The Australian government is planning a blanket ban on all 'psycho-active' substances. A spokesperson for the government said that they are having trouble keeping the list of banned drugs up-to-date. "No sooner do we put a substance on the list" she said, "Than someone changes it or renames it and it isn't covered any longer." It is claimed that having a blanket ban on all such drugs will save time and effort spent in keeping track of new drugs.
'Psycho-active' is taken to mean that it affects the mind in some way. The term is deliberately not very well defined in the proposed legislation so that it will have a broad meaning that can be interpreted widely when new drugs are made or become available. Interpretation will be within the province of the Minister for Health.
It was pointed out to the Minister that some psycho-active drugs are of benefit to medicine and to people suffering some mental disabilities. The Minister responded that provision will be made for licensing certain people, such as the medical profession, to use and prescribe such drugs as are needed. There will be procedures and security requirements to be observed by licensed people to safeguard the general public and prevent abuse.
Immediately the government announced its intentions there was an outcry from scientists and psychologists. The government responded that the ban is needed to protect ordinary people and those people who are complaining, will if suitable, be able to apply for permits once the legislation is passed, so they shouldn't worry about it at the moment.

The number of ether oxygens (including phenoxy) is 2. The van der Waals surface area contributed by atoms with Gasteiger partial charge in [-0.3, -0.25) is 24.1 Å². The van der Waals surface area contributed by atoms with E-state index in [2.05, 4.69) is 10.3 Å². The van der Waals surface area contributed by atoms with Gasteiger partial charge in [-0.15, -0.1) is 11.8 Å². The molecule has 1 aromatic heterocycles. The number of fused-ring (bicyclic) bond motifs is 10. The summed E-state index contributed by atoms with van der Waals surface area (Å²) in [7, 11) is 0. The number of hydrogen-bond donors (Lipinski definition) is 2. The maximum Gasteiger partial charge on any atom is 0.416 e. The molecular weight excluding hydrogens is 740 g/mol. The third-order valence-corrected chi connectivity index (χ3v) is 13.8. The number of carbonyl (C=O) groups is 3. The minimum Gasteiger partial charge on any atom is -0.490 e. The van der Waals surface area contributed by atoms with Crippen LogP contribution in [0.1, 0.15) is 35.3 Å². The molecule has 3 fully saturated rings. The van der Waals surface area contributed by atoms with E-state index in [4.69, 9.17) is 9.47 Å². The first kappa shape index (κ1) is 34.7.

It was pointed out to the Minister that such a blanket ban might have unintended repercussions. For instance, coffee and tea drinkers would have to apply for permits, as would anyone drinking alcohol. If the list of substances requiring permits is to be interpreted broadly, it will also include such commonly used 'psycho-active substances" as chocolate, aspirin, sleeping tablets and a long list of other substances that make a person feel good or happy.
The Minister declined to discuss the implications of the interpretation of "psycho-active" until the legislation is in place. He said "Such minor problems as to what a few unusual words mean can be sorted out when the ban is actually in and working." He added "Most people know what we mean by the word and will do what we want and obey the law without question." He refused to discuss such "shilly-shallying with words" as he called it. He said "It will all be sorted out later. Leave it to us, we know what we mean the legislation to achieve and that's all that matters. It is not the place of ordinary people to question the government's intentions"
Dr Alan Jones, Professor of Law at Nationwide University said that such legislation is very controversial and many people are concerned about how it would work. There is also concern amongst legal practitioners that leaving the definition of 'psycho-active' so broad might impinge on other person's civil rights. He added "If as has been suggested, 'psycho-active' could include common substances such as chocolate, then there is a great need to be careful and to define the word carefully." He added that all Law practitioners will be watching closely and expecting a lot of work on arrests under the new laws.
The issue of substance control, and what governments can and should do about it, is currently troubling and controversial to many people. The British government is said to be in the process of composing legislation similar to the Australian, and other governments are actively considering bringing in legislation to control psycho-active drugs.